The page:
OSHKOSH, Wis. – Lycoming Engines says it is working on as many as 25 "active" OEM engine integration projects for general aviation, most of which are outside of the U.S.

Mike Kraft, senior vice president and general manager of the Pennsylvania-based company, says the number of engines is not so much an indicator of an upswing in the market, but more to trend in niche aircraft.

"If you’re paying a couple hundred thousand dollars for an aircraft, it must fit your mission," he says of the new aircraft programs. "I can’t say that the number aircraft produced is increasing, but I can say that the introduction of new products remains healthy."

One of those new products is Italian airframer Tecnam’s P2010, for which Lycoming is supplying a 180 hp engine. Tecnam announced at AirVenture here on July 30 that it has gained European Aviation Safety Agency (EASA) approval for the four-seat, low-wing single. Kraft says Lycoming will also send the first engines to Tecnam later this year for the company’s P2012 twin, which uses the 350 hp TEO-540 engines, with electronic controls.

For its smaller aircraft, Tecnam uses Rotax engines. "This is their return to Lycoming," he says of the two new Tecnam programs.

Lycoming, the major U.S.-owned manufacturer of piston aircraft engines, builds piston engines ranging from 5 hp to 600 hp for 60 aircraft makers, among them General Atomics for the Gray Eagle unmanned aircraft. Over its 85 years in business, the company has sold 325,000 engines, 200,000 of which are still in service. Kraft says the total number of engines in service is steady, with retired engines counterbalancing new engines coming into service.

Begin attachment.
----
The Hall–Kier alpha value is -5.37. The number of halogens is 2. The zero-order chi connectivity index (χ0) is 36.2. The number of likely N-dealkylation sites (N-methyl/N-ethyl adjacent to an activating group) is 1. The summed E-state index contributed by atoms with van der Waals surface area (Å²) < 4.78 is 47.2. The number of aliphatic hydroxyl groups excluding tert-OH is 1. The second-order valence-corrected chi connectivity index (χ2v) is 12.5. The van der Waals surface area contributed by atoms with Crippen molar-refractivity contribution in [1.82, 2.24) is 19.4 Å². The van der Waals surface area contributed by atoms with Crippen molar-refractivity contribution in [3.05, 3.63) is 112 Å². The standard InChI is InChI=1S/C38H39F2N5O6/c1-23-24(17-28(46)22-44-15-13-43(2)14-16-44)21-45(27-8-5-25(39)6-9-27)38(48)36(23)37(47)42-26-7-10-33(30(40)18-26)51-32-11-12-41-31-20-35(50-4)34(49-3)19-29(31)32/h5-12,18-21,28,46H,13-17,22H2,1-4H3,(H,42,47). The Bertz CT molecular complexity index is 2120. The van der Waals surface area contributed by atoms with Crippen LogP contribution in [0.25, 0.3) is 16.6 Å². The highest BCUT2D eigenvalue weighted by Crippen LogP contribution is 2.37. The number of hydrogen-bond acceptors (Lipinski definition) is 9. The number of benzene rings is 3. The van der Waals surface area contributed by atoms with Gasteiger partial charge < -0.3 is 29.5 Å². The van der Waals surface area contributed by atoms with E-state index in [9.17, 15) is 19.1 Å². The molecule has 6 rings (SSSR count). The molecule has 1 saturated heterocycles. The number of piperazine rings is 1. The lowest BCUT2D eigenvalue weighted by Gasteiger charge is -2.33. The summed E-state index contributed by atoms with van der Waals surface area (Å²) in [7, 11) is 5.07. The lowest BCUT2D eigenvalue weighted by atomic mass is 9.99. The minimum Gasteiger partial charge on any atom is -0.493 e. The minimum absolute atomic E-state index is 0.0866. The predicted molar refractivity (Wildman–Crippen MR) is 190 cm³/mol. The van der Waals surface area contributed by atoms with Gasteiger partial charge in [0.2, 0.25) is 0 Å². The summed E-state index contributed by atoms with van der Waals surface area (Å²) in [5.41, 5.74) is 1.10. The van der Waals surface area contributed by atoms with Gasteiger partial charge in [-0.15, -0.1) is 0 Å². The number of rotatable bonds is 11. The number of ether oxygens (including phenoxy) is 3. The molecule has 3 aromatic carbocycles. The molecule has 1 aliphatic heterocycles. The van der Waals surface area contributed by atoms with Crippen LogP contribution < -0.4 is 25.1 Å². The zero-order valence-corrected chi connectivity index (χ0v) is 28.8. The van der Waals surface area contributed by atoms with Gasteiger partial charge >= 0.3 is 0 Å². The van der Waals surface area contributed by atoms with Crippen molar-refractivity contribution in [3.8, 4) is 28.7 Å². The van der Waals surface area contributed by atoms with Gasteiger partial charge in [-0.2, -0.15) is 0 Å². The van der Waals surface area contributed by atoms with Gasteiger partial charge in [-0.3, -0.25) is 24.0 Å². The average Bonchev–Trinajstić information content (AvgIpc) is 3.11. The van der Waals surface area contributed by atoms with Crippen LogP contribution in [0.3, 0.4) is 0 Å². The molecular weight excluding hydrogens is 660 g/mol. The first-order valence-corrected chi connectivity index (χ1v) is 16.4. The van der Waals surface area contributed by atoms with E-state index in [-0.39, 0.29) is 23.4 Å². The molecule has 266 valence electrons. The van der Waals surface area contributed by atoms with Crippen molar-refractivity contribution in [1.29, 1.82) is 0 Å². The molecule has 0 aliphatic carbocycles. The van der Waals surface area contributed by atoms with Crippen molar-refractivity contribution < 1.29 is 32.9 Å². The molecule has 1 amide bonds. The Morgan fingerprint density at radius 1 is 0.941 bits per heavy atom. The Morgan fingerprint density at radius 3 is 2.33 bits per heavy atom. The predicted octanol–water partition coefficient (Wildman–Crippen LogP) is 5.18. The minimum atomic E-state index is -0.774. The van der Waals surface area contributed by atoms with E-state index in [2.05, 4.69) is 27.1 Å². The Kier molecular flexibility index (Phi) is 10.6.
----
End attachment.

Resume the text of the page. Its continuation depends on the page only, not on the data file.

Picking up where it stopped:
The company’s FAA-certified engines range from 100-400 hp, including a 200 hp electronically controlled diesel-powered engine for the Gray Eagle. "That product will make its way into general aviation," says Kraft, adding that the company will eventually certify the diesel engine. Competitor Continental announced at AirVenture that it will certify a 310 hp diesel engine in 2016. Continental also has European certification for a diesel engine for the Cessna Skyhawk. Safran also says it will certify a diesel engine for the Cessna 182 in the next few weeks.

The combination of electronic controls, sensors from the automobile industry and unleaded fuels coming to the U.S. market will be the spark for innovation in new engines and engine controls, Kraft says. Included are single-lever power levers and new engine controls that will simplify what pilots need to know. Kraft says there could be indicator lights for "no takeoff" or for "limited time of operation" before required landing. New unleaded fuels being tested are also providing the opportunity to re-evaluate engine internals as the FAA moves forward with a planned transition to unleaded aviation fuel by 2018, which will include an ASTM specification, type certification and availability of the fuel.

"With the introduction of unleaded controls, we can turn the crank again on legacy engines in terms of fuel, lubricants and materials," Kraft says.

Shell announced in May that it was the first major oil company to develop a lead-free aviation fuel replacement for 100 octane low-lead (100LL) and had started FAA testing. Other fuel producers are also testing fuels for aviation uses. Shell says it meets all key aviation gas properties, with an octane rating of more than 100. The company says the formulation was successful in bench testing by Lycoming and flight tests by Piper Aircraft. "We can confirm it is remarkably close to 100LL from [a] performance perspective," Kraft said in the Shell press release.